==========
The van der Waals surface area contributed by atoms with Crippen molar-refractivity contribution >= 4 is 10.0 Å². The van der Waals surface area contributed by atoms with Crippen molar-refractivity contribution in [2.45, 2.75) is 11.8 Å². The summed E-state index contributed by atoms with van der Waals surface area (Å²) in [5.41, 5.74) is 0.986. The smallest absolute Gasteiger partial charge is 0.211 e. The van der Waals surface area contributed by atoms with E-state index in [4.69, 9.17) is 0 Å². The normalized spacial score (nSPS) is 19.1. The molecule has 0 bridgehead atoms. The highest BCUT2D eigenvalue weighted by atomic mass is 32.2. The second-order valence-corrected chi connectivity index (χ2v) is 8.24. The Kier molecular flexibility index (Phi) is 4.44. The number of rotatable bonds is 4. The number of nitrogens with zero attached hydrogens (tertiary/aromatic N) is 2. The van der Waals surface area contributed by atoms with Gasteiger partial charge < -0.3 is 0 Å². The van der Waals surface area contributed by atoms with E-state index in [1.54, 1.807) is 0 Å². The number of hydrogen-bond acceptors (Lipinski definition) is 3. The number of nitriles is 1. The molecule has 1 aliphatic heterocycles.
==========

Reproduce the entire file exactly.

The van der Waals surface area contributed by atoms with Crippen molar-refractivity contribution >= 4 is 10.0 Å². The van der Waals surface area contributed by atoms with Crippen molar-refractivity contribution in [2.45, 2.75) is 11.8 Å². The summed E-state index contributed by atoms with van der Waals surface area (Å²) in [5.41, 5.74) is 0.986. The smallest absolute Gasteiger partial charge is 0.211 e. The van der Waals surface area contributed by atoms with E-state index in [4.69, 9.17) is 0 Å². The normalized spacial score (nSPS) is 19.1. The molecule has 0 bridgehead atoms. The highest BCUT2D eigenvalue weighted by atomic mass is 32.2. The second-order valence-corrected chi connectivity index (χ2v) is 8.24. The Kier molecular flexibility index (Phi) is 4.44. The number of rotatable bonds is 4. The number of nitrogens with zero attached hydrogens (tertiary/aromatic N) is 2. The van der Waals surface area contributed by atoms with Gasteiger partial charge < -0.3 is 0 Å². The van der Waals surface area contributed by atoms with E-state index in [1.54, 1.807) is 0 Å². The number of hydrogen-bond acceptors (Lipinski definition) is 3. The number of nitriles is 1. The molecule has 1 aliphatic heterocycles.